and the other man's shooting-iron missed fire, or exploded, or threw
wild, or such like, till it seemed as if he sure did bear a charmed
life; and so he did till a pore yeller tamale of a fool dog did for him
what the law of the land couldn't do. Yes, sir, a fool dog, a pup, a
blame yeller pup named Sloppy Weather, did for Cock-eye Blacklock,
sporting character, three-card-monte man, sure-thing sharp, killer, and
“You see, it was this way. Over in American Canon, some five miles
maybe back of the mine, they was a creek called the American River, and
it was sure chock-a-block full of trouts. The Boss used for to go over
there with a dinky fish-pole like a buggy-whip about once a week, and
scout that stream for fish and bring back a basketful. He was sure keen
on it, and had bought some kind of privilege or other, so as he could
keep other people off.
“Well, I used to go along with him to pack the truck, and one
Saturday, about a month after Cock-eye had been run outen camp, we
hiked up over the divide, and went for to round up a bunch o' trouts.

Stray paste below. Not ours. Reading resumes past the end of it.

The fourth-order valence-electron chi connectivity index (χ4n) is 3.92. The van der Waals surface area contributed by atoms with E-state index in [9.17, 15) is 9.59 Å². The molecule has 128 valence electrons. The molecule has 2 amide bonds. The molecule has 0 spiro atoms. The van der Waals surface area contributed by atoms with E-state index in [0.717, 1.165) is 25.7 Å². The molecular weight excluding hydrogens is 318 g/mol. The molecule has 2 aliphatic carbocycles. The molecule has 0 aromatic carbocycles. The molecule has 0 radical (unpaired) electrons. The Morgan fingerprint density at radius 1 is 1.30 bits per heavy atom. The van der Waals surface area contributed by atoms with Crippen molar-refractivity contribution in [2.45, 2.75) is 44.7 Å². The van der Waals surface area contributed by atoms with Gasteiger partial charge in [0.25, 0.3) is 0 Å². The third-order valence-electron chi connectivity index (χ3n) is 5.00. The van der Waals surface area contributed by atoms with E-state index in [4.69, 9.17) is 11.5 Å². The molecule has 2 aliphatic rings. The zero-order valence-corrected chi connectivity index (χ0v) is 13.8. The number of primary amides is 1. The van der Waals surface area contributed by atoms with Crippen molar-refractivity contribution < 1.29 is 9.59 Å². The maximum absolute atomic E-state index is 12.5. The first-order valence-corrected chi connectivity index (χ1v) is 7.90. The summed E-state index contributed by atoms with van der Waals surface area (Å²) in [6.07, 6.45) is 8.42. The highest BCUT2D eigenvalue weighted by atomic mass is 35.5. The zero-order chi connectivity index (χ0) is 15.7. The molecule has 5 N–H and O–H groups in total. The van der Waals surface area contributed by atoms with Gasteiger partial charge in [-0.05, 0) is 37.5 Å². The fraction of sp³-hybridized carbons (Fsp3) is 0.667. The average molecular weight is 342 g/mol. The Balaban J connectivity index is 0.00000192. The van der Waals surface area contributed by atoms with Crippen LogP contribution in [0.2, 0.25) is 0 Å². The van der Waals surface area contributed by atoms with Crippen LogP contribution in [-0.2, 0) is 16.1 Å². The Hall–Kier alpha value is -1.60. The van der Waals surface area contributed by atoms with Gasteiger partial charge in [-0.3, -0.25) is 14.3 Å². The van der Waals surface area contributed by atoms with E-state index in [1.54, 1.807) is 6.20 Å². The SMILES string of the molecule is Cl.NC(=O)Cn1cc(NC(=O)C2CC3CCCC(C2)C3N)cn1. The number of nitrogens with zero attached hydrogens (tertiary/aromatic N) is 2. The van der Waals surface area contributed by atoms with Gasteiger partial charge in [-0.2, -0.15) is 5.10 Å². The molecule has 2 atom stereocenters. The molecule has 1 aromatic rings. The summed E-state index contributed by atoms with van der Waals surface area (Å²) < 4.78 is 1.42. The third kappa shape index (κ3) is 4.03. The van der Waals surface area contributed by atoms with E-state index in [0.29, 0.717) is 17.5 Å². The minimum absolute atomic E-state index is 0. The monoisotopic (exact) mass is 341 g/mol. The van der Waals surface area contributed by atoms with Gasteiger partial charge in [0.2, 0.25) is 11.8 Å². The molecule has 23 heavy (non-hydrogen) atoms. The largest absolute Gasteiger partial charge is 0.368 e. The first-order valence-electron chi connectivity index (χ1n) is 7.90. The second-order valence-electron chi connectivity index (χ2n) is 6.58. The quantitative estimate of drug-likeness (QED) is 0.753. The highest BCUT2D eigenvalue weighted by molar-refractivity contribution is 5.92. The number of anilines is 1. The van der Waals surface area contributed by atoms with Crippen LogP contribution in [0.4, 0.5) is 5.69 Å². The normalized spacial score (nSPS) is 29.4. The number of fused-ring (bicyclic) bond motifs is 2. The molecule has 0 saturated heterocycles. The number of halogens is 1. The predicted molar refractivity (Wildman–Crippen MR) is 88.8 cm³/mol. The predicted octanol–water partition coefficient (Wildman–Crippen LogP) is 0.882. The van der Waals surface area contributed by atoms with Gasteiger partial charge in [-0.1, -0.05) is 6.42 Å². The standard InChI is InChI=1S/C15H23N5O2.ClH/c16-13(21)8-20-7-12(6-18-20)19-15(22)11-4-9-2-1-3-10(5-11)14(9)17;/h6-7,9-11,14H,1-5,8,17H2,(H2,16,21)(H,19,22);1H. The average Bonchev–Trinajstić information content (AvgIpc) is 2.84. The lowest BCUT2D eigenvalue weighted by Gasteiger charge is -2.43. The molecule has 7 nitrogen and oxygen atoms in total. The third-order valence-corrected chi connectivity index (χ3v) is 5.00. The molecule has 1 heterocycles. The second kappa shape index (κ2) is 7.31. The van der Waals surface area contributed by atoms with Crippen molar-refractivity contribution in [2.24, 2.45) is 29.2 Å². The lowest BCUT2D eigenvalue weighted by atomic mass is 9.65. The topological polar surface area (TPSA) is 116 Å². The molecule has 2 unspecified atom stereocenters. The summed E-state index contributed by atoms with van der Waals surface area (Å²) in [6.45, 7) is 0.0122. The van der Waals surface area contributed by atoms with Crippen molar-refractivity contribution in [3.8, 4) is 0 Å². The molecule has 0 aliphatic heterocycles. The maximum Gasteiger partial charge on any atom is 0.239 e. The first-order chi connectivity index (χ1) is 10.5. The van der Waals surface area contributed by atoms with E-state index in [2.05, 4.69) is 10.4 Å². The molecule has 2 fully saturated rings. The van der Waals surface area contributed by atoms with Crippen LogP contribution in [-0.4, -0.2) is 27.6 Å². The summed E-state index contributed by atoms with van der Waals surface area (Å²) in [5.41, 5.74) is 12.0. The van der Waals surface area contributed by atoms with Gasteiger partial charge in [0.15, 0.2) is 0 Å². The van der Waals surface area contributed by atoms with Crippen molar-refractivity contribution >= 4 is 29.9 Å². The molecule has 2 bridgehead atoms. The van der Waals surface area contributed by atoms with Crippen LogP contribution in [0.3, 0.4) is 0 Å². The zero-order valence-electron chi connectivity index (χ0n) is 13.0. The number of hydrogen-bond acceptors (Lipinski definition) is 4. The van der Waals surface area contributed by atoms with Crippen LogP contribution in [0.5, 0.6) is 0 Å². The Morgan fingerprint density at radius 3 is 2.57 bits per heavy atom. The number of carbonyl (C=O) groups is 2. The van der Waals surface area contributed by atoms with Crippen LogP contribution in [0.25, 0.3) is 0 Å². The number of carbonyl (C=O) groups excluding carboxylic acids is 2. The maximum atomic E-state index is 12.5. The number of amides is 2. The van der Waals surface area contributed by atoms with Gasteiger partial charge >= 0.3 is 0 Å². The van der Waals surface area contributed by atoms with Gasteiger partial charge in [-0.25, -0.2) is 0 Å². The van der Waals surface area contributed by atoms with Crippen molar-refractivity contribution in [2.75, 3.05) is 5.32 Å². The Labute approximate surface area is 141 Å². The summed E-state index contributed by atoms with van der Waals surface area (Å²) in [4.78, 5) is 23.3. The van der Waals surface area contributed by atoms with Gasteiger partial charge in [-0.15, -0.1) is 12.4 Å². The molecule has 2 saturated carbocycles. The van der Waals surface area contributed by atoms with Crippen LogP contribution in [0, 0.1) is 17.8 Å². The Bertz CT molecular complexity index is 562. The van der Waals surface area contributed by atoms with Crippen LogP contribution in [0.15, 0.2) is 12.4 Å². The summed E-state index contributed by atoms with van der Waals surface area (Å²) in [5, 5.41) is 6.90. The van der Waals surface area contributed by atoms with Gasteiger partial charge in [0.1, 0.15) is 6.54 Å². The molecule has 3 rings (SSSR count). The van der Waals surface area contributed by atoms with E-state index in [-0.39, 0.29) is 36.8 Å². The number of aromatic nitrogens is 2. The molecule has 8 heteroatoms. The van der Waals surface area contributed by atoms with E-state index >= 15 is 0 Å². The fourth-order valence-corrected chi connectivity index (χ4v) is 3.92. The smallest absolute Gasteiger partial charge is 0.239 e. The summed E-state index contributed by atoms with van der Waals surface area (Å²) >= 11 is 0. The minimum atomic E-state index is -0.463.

When we got to the river there was a mess for your life. Say, that
river was full of dead trouts, floating atop the water; and they was
some even on the bank. Not a scratch on 'em; just dead. The Boss had
the papsy-lals. I never did see a man so rip-r'aring, snorting
mad. I hadn't a guess about what we were up against, but he
knew, and he showed down. He said somebody had been shooting the river
for fish to sell down Sacramento way to the market. A mean trick; kill
more fish in one shoot than you can possibly pack.
“Well, we didn't do much fishing that day—couldn't get a bite, for
that matter—and took on home about noon to talk it over. You see, the
Boss, in buying the privileges or such for that creek, had made himself
responsible to the Fish Commissioners of the State, and 'twasn't a week
before they were after him, camping on his trail incessant, and wanting
to know how about it. The Boss was some worried, because the fish were
being killed right along, and the Commission was making him weary of
living. Twicet afterward we prospected along that river and found the
same lot of dead fish. We even put a guard there, but it didn't do no
manner of good.
“It's the Boss who first suspicions Cock-eye. But it don't take no
seventh daughter of no seventh daughter to trace trouble where